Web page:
Tesla is now facing off with a new threat in the auto industry, but Morgan Stanley analysts aren’t buying the idea that hydrogen will beat Tesla. Adam Jonas, Ravi Shanker and Paresh Jain have been among the most vocal Tesla Motors (NASDAQ:TSLA) bulls, and they think the new emphasis on hydrogen cars is nothing but hot air.
Advancements in hydrogen technology?
“The auto industry’s sudden double-down on hydrogen technology is a little too obvious to us,” they wrote in a report dated June 25, 2014. “Over the past few months, the industry has been bubbling with support for the future of hydrogen fuel cell vehicles.”
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They note that in particular, Ford Motor Company (NYSE:F), General Motors Company (NYSE:GM), Toyota Motor Corp (ADR) (NYSE:TM) (TYO:7203), Hyundai Motor Co (KRX:005380) have had strong comments regarding hydrogen car technology. At the same time, they have been de-emphasizing electric vehicles. In spite of all the noise around hydrogen cars, however, the Morgan Stanley team said they’re not aware of a “recent breakthrough” in hydrogen fuel cell technology.
Tesla, the lone EV standout
They have noticed though that most electric vehicles haven’t been able to achieve their targets for volume. They also say that Tesla Motors’ Model S has stood out as the only winning electric vehicle in the market so far. The company has been focusing on dominating the global electric vehicle market. In fact, Tesla has even partnered with Deutsche Bahn to build its Supercharger network in Germany, a country where some of the world’s best cars have been born.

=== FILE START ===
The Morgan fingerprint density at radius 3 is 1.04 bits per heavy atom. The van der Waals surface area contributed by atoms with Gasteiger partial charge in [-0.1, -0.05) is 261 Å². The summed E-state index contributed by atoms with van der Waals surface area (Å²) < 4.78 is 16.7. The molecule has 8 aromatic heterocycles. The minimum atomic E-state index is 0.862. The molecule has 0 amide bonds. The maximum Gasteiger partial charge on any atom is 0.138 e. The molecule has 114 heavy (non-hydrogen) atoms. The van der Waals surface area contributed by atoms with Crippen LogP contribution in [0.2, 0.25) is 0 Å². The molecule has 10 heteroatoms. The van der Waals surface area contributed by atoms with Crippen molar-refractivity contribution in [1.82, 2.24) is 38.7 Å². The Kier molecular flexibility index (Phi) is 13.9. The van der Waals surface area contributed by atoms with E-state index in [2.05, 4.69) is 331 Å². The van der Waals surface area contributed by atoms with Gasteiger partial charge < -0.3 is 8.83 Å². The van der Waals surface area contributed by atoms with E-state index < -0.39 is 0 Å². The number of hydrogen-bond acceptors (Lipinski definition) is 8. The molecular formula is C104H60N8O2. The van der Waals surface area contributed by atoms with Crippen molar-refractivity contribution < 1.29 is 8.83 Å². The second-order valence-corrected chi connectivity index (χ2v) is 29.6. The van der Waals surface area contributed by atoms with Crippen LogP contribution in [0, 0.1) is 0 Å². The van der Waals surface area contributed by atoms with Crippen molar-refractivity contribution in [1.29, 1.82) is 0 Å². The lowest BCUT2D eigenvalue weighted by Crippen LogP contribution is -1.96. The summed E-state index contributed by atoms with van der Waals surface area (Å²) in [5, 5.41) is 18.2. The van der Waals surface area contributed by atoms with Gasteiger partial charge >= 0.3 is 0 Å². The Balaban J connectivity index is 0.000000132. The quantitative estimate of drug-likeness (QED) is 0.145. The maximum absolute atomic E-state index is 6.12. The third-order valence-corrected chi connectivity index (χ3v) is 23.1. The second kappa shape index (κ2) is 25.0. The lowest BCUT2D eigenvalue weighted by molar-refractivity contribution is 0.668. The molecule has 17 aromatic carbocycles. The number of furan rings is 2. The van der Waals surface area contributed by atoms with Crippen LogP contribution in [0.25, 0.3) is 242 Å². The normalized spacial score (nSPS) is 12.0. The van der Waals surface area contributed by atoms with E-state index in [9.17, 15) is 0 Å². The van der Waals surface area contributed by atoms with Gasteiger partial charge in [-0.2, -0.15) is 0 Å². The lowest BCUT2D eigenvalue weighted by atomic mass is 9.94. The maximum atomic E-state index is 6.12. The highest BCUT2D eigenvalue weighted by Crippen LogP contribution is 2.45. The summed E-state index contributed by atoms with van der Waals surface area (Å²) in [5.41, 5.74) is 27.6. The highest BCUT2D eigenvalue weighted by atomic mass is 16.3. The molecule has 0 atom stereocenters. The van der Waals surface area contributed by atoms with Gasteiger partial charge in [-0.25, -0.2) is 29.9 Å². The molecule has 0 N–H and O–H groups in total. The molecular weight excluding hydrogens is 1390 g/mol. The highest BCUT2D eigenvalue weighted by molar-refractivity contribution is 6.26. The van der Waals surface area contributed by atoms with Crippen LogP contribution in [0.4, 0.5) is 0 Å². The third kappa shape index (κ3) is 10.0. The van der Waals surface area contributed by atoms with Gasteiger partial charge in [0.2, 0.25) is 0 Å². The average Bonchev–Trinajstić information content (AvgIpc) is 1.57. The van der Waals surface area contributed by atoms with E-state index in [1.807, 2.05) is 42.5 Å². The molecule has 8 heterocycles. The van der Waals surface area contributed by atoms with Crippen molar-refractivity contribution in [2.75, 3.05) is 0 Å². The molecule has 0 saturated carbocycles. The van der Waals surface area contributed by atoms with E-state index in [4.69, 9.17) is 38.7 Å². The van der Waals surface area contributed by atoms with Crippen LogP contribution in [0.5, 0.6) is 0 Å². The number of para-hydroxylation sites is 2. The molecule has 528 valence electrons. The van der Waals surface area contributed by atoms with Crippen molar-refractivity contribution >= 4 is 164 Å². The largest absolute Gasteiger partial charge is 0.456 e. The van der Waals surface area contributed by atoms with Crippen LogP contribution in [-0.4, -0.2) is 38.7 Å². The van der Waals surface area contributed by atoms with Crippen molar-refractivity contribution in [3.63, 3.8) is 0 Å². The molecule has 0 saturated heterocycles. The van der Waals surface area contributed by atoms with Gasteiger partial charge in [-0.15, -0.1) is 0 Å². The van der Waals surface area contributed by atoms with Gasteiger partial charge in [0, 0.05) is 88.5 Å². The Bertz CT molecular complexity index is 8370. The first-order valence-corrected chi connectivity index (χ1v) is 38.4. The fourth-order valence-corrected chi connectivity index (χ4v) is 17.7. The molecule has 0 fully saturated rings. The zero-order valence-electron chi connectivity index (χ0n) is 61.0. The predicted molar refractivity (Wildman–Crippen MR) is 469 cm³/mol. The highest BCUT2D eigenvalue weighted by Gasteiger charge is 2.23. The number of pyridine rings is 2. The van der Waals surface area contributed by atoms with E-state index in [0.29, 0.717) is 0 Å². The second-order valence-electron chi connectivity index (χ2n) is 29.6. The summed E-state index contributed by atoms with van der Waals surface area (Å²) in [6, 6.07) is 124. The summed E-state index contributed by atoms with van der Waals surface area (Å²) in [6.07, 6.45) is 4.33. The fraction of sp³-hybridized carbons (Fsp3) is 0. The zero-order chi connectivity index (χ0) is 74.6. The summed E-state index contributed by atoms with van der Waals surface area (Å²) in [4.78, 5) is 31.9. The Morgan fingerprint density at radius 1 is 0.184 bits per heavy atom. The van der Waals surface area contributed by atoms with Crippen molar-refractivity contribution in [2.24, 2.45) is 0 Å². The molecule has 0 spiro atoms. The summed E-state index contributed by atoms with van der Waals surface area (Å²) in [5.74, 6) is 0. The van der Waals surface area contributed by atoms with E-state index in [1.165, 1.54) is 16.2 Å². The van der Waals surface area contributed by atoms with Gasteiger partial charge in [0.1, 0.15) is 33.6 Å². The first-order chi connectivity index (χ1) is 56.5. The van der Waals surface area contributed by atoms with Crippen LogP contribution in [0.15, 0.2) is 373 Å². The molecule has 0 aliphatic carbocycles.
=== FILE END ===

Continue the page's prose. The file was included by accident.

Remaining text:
The Morgan Stanley analysts note that Tesla Motors is far ahead of the world’s biggest automakers—despite the fact that they have more money and technical resources. They also say that none of the world’s major automakers have made any significant effort in building infrastructure for electric vehicles. They don’t expect any of them to do so in the near future either.
And without Tesla Motors, they note that the auto industry’s electric vehicle has stalled. While Cadillac sold only 52 units of its ELR electric car in May, Tesla sells twice as many in a single day. They believe Tesla has drawn a line in the sand with the aim of making itself the dominant electric car maker.
Tesla battles hydrogen cars
Jonas and his team said it’s no coincidence that Tesla Motors opened its patents during a time when competitors were pushing hydrogen-powered cars. They say the more traditional automakers try to push out electric cars, the more Tesla will probably “open up its expertise to those who are willing to use it.”
They remain just as bullish on Tesla Motors as ever, saying they expect Tesla, rather than hydrogen cars, to “corner the market” for zero-emission vehicles. Rules set forth by the California Air Resources Board target 30% of the U.S. automaker being zero-emission vehicles by 2025. Meanwhile Tesla keeps accumulating zero-emission credits in the states that follow the CARB rules, although it has not sold any of them in a year. They think competitors are just using hydrogen-powered cars to battle Tesla.
“We see the FCV [hydrogen fuel cell vehicles] push as a diversionary tactic to slow down, if not completely reset, a regulatory framework scripted to support mass adoption of EVs that don’t appear ready for prime time,” they wrote in their report.
The Morgan Stanley team reiterated their Overweight rating and $320 per share price target for Tesla Motors.